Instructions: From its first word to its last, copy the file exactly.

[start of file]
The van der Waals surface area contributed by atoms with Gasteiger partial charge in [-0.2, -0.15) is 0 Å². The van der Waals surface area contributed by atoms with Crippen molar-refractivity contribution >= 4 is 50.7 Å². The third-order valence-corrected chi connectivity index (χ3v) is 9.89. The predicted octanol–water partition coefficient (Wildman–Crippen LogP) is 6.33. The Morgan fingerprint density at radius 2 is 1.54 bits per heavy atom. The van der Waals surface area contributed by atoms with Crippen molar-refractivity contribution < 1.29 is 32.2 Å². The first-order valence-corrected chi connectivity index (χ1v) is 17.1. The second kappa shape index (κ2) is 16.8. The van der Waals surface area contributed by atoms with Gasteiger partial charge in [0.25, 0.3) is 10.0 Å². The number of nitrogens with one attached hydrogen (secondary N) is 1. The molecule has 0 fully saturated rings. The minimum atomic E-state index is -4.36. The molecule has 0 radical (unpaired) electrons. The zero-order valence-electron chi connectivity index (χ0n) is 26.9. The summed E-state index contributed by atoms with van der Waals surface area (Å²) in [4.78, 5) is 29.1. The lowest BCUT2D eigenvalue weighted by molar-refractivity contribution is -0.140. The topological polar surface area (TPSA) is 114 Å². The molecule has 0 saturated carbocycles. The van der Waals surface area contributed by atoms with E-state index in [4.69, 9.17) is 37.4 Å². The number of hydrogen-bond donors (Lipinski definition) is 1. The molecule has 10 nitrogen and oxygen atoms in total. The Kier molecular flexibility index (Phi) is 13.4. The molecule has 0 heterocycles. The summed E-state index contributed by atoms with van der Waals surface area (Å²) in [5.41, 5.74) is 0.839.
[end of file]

The van der Waals surface area contributed by atoms with Gasteiger partial charge in [-0.2, -0.15) is 0 Å². The van der Waals surface area contributed by atoms with Crippen molar-refractivity contribution >= 4 is 50.7 Å². The third-order valence-corrected chi connectivity index (χ3v) is 9.89. The predicted octanol–water partition coefficient (Wildman–Crippen LogP) is 6.33. The Morgan fingerprint density at radius 2 is 1.54 bits per heavy atom. The van der Waals surface area contributed by atoms with Crippen molar-refractivity contribution < 1.29 is 32.2 Å². The first-order valence-corrected chi connectivity index (χ1v) is 17.1. The second kappa shape index (κ2) is 16.8. The van der Waals surface area contributed by atoms with Gasteiger partial charge in [0.25, 0.3) is 10.0 Å². The number of nitrogens with one attached hydrogen (secondary N) is 1. The molecule has 0 fully saturated rings. The minimum atomic E-state index is -4.36. The molecule has 0 radical (unpaired) electrons. The zero-order valence-electron chi connectivity index (χ0n) is 26.9. The summed E-state index contributed by atoms with van der Waals surface area (Å²) in [4.78, 5) is 29.1. The lowest BCUT2D eigenvalue weighted by molar-refractivity contribution is -0.140. The topological polar surface area (TPSA) is 114 Å². The molecule has 0 saturated carbocycles. The van der Waals surface area contributed by atoms with E-state index in [4.69, 9.17) is 37.4 Å². The number of hydrogen-bond donors (Lipinski definition) is 1. The molecule has 10 nitrogen and oxygen atoms in total. The Kier molecular flexibility index (Phi) is 13.4. The molecule has 0 heterocycles. The summed E-state index contributed by atoms with van der Waals surface area (Å²) in [5.41, 5.74) is 0.839.